BRIEF DESCRIPTION OF THE DRAWING The drawing is a diagram of an embodiment of the invention in an exemplary environment.
DESCRIPTION OF A PREFERRED EMBODIMENT OF THE INVENTION The FIGURE illustrates diagrammatically a liquid level sensing and aliquot withdrawing; i.e., sampling system for obtaining a precise volume of a sample from a container 10. The sample is shown to consist of two constituent parts, an upper part 12 and a lower part 14. It is desired to obtain a small volumed aliquot, such as twenty-five microliters of the constituent upper part 12, for transfer to another location, not shown. The container 10 can be provided with a cover 16, which is pierced by means not illustrated, just prior to the sampling process. Sampling is accomplished by a probe 18, such as a pipette, which draws up the aliquot by virtue of some form of pumping apparatus, which is simply illus'trated as a pump P 20 coupled to the sampling probe 18 by a conduit 22. The communication via the conduit 22 is in both directions, as illustrated by an adjacent two-headed arrow, since the aliquot subsequeritly is to be discharged from the probe 18 for processing.
A level sensing probe 24 is provided alongisde the sampling probe 18. The probes need not lie parallel to one another as illustrated; however, they both have ends, 26 and 28 which terminate at two different levels with respect to the upper surfaces, respectively, 30 and 32 of the two constituent sample parts 12 and 14. Since the desired aliquot is to be from the sample part 12, and the sensing probe end 28, as next to be described, will be lowered to the upper surface 30 of the sample part 12, the level difference between the probe ends 26 and 28 cannot exceed the level difference between the sample part surfaces 30 and 32 and should be sufficiently less so that none of the sample part 14 will be drawn along with the aliquot from the sample part 12. Yet also, the level of the sampling probe end 26 must be lower than the end 28 of the sensing the 24 by a distancesufficient to ensure that the level of the surface 30 will not drop below the level of the end 26 during withdrawal of the aliquot, or a succession of aliquots, if that is the desired process.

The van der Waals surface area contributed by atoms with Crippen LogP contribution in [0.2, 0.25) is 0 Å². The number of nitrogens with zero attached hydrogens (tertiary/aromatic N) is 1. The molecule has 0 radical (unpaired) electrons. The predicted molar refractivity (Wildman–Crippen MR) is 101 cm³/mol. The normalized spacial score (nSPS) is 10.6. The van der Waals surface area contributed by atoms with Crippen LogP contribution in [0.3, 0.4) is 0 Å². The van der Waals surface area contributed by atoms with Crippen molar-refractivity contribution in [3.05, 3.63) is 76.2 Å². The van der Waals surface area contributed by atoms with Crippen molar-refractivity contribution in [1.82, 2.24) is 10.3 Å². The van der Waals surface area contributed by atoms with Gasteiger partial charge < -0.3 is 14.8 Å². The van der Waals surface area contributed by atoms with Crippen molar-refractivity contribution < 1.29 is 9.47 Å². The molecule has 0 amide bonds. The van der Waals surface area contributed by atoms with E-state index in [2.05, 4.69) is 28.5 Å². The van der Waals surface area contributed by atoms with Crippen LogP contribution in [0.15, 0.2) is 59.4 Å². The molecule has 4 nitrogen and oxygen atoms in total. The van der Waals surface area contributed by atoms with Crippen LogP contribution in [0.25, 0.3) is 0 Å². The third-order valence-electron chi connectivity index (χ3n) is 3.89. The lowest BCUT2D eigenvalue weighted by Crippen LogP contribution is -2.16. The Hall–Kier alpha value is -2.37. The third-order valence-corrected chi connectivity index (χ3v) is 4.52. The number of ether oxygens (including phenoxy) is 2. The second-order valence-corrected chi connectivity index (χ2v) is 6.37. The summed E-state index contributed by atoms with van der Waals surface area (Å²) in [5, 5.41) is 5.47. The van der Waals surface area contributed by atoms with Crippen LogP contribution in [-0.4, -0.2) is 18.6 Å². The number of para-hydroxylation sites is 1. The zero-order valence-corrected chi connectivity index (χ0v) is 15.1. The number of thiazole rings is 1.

The two probes l8 and 24 are arranged to be lowered into and raised from the container 10 synchronously. Such relative and synchronous movement can be accomplished in various ways by mechanisms well within the' skill of the art. A probe transport 34 into which both probes are received and which is capable of controlled reciprocation, as by a rack and pinion drive (not shown) can accomplish the necessary up and down motion, as illustrated by the adjacent double-headed arrow. A motor .36 supplies the motive power to the probe transport by linkage illustrated generally by a dashed line 38. 1;
The direction of motion, theturning on of the motor 36, the direction of sample movement via the pump 20 and the turning-off ofthe pump can be directed by a processing center which includes a command operation entitled Sampling,,( on ,trol, and is represented in the FIGURE by that symbol-and its reference number 40.
A command outputcable 42 of the Sampling Control is branched offiintofive control lines.44, 45, 46, 47. and 48. The line 44 supplies power to the motor 36; the line 45 turns off the motor; the line 46 removes power from the pump '20"; the line 47 turns the pump on; and the line 48 is coupled to a valve 50, such as a solenoid valve, for controlling its opening and the passage of gas into the sensing probe 24 via a conduit 51.
The probe transport 34 carries a cam 52 which passes in front of a cam follower 54 that operates a microswitch 56, depending upon the relative position of the probes :18. and 24 to the container cover 16. While the ends 26 and 28 of the probes 18 and 24 are in a position anywhere .from a short distance above to a short distance below the container cover 16, the cam 52 will force against the follower 54 and cause the switch 56 to be operated to provide a control signal on a pair of output lines 58 and 60. The output line 58 is coupled electrically to an input of a pneumatic-electric switch 62' for disabling that switch during the time that the probe' .ends 26 and 28 are proximate the container 'cove r l6. The output line 60 electrically is coupled to a valve 64, such as a solenoid controlled valve, to open that valve when the probe ends are proximate the container cover. The pneumatic-electric switch 62 has an electric output on a line 65 which, when energized,
feeds into three branch lines 66, 67 and 68 that are connected to close the valve 50, turn off the motor 36 and turn on the pump 20, respectively.